Pond Water Quality – Water Balance and Sources
By Albert V. Short, Fairfax Master Gardener Intern
Here’s are questions to ask yourself about your pond water:
My pond water is clear as glass, so can I assume it is safe for my fish? YES or NO
My pond water is green with algae. Will it hurt my fish? YES or NO
This article reviews the factors that contribute to good or bad water quality in your garden pond and will address water balance and water sources.
Water balance is simply creating an aquatic environment that is conducive to fish and plant survival and good health. The ideal pH for a pond is in the range of 7.0 to 7.2. You can use a simple test kit (available in pet stores or on-line) to determine the water’s pH, and it can be adjusted up or down with chemical compounds, also locally available. This usually takes a few days and multiple applications of the adjustment compounds. The pH level should be checked periodically. This is the first step in establishing “water balance.”
Consider the source of the water for your pond. In this area it comes from a well, from county or city water supply or, in some cases, rainwater.
What are your concerns about the water source? Well water comes out of the ground at about 60 or 65 degrees F or maybe colder. Most importantly it’s been underground, perhaps for centuries, so it contains no oxygen. Oxygen (or more correctly Dissolved Oxygen or DO) is what keeps your fish alive. Well water unaerated will not support fish. It should be sprayed into the pond or run through a waterfall to aerate it.
City or county water is treated to make it safe to drink. That’s great if you’re human, but it’s not great if you’re a fish trying to survive in tap water. The county puts chemical compounds in the water to sanitize it and keep it safe as it goes through its distribution system.
Here is a quote from the Fairfax Water Authority website that clearly defines what they do to the water to make it safe to drink but makes it deadly to fish and what can be done to make it “fish safe.”
“Do I need to treat the tap water in any way before I place fish in an aquarium?”
“Fairfax Water uses chlorine for disinfection purposes, which can be harmful to fish if not dechlorinated prior to placing fish in it. Fairfax Water utilizes two types of chlorine, free chlorine and chloramines (chlorine and ammonia mixture). Chloramines are normally used July — March, and free chlorine is generally used April — June. Free chlorine and chloramine dechlorination is performed differently. Chemical additives with directions for dechlorinating either free chlorine or chloramine from water for use in fish tanks or ponds are available at pet/fish supply stores.”
Always assume that tap water contains chlorine, and you must test and dechlorinate the water. To test the water, purchase a chlorine test kit at a pet store or on-line. The goal is “zero,” that is no presence of chlorine or its variants in the water. To dechlorinate the water, use a dechlor liquid that treats both chlorine and chloramines; read the label before purchase. Add the dechlor liquid to your pond water, and it will instantly remove all the chlorine in the water.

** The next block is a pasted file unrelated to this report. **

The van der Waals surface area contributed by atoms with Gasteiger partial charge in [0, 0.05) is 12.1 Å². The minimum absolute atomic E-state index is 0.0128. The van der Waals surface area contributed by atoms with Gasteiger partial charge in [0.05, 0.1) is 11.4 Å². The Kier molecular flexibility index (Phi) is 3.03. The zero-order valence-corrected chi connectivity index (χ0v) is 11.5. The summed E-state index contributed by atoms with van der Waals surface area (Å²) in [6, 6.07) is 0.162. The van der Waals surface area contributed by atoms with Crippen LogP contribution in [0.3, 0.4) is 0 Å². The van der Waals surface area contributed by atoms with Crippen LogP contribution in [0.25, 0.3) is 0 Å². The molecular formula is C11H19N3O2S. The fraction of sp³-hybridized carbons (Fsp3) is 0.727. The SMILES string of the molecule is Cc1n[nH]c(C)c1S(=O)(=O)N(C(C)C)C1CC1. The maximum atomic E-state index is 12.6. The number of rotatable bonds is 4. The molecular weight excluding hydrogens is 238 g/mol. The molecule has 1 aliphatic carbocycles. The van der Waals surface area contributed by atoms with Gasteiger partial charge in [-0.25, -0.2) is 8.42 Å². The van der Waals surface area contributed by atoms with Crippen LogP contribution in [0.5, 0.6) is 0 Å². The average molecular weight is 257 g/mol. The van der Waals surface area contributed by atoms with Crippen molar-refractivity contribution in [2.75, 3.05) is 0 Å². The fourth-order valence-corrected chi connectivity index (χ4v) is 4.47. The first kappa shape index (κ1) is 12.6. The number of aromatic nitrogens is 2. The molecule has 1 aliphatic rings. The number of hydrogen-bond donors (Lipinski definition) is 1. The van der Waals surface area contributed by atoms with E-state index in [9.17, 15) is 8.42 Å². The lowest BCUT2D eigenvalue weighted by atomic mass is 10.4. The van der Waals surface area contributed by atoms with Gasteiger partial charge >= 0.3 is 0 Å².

In this area, rainwater can contain acid, and it should be checked with a pH test kit and adjusted as noted above.
Another aspect of “balance” is water temperature. Generally, well water is 60 or 65 degrees F, and County water can be in that range although it may be higher in the summer. There are two issues with water temperature. First is the oxygen level, and second is the impact of temperature variants on fish.
Fish survive by using the oxygen (more correctly dissolved oxygen or DO) in the pond water. As noted above, well water does not contain oxygen, and it can be aerated by spraying it in the pond or running it through a waterfall or some other device. County water is normally oxygenated. Pond oxygen levels vary directly with water temperature, and cold water suspends more DO than warm water. As water warms. its ability to suspend dissolved oxygen decreases to the point where at about 80 degrees F it plummets. That is why it is essential to have a waterfall or fountain on a garden pond. It is an attractive visible feature but also essential to maintain DO levels. DO levels are also influenced by atmospheric pressure and at low-pressure, oxygen levels drop. This is especially true when there is a rapid and significant drop in air pressure associated with a thunderstorm. This is not usually a problem unless the pond is overloaded with fish, there is a lack of aeration or the power goes out. The result can be a massive fish kill.
If you move fish from one container to another or from a pet store to your pond and there’s more than a 5-degree F difference in water temperature, you’re likely to kill them. Think of it like “transplant shock.” Small fish are most susceptible. If you are entering fish into your pond, put them in a plastic bag with water from the old container. Place that plastic bag in the pond and let it slowly (for an hour or two) moderate its temperature so it is the same as the pond water. Then open the plastic bag and release the fish into the pond.
To this point, we have reviewed how to treat your pond water to make it safe for fish, and the impact of temperature on fish. Next month we will explore some typical pond problem areas and solutions.
Frequently Asked Questions, Customer Service, Fairfax Water